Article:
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Putin Critic Alexei Navalny Freed On Bail



KIROV - Russian opposition leader Alexei Navalny was released from detention on bail Friday, one day after being sentenced to five years for theft and embezzlement.

The Kirov regional court, east of Moscow, ruled that keeping him in custody would deprive him of his right to stand in the mayoral elections in the capital in September, reports Kommersant. The three judges decided to allow him to await the appeal decision at home and to campaign.

Once in Moscow, he will decide whether to boycott the elections or to continue his campaign, Navalny said, according to RIA Novosti news agency.

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Thousands of Russians protested against his conviction, saying it was politically motivated. Former Soviet leader Mikhail Gorbachev said Thursday that the Kirov court verdict confirmed that the judiciary is not independent, reports CNN.

The 37-year-old activist was found guilty of defrauding about $500,000 from a state-run timber company. This prominent campaigner against Vladimir Putin during last year's presidential elections has also accused an array of government officials of corruption.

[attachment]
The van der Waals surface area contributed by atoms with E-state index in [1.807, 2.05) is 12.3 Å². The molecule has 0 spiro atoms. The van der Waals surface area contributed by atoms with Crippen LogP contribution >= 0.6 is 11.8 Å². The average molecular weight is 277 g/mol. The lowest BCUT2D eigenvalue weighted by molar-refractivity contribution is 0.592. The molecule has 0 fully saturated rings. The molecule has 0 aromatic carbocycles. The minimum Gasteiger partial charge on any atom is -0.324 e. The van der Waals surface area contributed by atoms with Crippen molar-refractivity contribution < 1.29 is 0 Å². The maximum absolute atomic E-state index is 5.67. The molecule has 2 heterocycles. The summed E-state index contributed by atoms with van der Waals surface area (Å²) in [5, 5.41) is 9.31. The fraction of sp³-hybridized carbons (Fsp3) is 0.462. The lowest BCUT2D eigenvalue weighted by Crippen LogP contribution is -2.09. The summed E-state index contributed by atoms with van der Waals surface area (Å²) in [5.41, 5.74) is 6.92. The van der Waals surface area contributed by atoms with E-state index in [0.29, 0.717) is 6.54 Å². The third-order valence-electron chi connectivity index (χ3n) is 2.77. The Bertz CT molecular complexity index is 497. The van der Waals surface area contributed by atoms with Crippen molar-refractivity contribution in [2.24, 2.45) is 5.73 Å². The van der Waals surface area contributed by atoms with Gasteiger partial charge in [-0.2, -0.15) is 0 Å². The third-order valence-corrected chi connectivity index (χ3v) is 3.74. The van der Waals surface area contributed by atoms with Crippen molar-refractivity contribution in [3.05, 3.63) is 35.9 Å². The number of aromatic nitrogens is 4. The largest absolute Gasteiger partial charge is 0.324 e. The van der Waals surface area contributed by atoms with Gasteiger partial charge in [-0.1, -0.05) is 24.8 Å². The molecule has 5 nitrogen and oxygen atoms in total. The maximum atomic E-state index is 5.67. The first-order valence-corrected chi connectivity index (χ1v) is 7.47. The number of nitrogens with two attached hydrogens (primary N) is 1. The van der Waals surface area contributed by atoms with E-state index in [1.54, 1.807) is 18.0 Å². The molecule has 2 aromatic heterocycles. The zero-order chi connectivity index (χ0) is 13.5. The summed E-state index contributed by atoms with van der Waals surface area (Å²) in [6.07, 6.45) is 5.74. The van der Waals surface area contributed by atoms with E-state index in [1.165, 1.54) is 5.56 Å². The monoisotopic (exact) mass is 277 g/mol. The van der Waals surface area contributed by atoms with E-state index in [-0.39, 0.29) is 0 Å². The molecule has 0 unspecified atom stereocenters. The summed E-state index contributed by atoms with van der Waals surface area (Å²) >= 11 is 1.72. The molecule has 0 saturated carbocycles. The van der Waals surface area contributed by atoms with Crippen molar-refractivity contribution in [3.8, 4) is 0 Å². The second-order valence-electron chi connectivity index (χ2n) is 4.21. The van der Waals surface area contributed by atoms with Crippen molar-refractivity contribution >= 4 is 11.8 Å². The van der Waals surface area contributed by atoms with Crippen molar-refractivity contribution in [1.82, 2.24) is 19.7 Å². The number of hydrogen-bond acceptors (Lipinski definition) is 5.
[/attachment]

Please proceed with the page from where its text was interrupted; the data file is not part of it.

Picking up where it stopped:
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food / travel

Pasta v. Fascists: How Italy's Staple Dish Became A Symbol Of Resistance

Pasta may not be considered controversial today, but it played an important role during Italy's fascist years, particularly in one family's celebration of community and liberation.

Photo of the Cervi family.

Photo of the Cervi family, whose seven children were shot by the Fascists on December 28, 1943, at the Reggio Emilia shooting range.

@comunisti_alla_ribalta via Instagram
Jacopo Fontaneto

ROME — Eighty years ago — on July 25, 1943 — the vote of no confidence by the Grand Council of Fascism, leading to Benito Mussolini's arrest, set off widespread celebrations. In Campegine, a small village in the Emilian province, the Cervi family celebrated in their own way: they brought 380 kilograms of pasta in milk cans to the town square and offered it to all the inhabitants of the village.

The pasta was strictly plain: macaroni dressed with butter and cheese, seen as more of a "festive dish" in that period of deprivation. As soon as the Cervi brothers learned about the arrest of Mussolini, they procured flour, borrowed butter and cheese from the dairy, and prepared kilos and kilos of pasta. They then loaded it onto a cart to distribute it to their fellow villagers. Pastasciutta (dry pasta) specifically regards dishes with noodles that are plated "dry", not in broth. That would disqualify soup, risotto, ravioli...

Even though pastasciutta is the most stereotypical type of pasta today, it had a complicated relationship with the government during Italy's fascist years.

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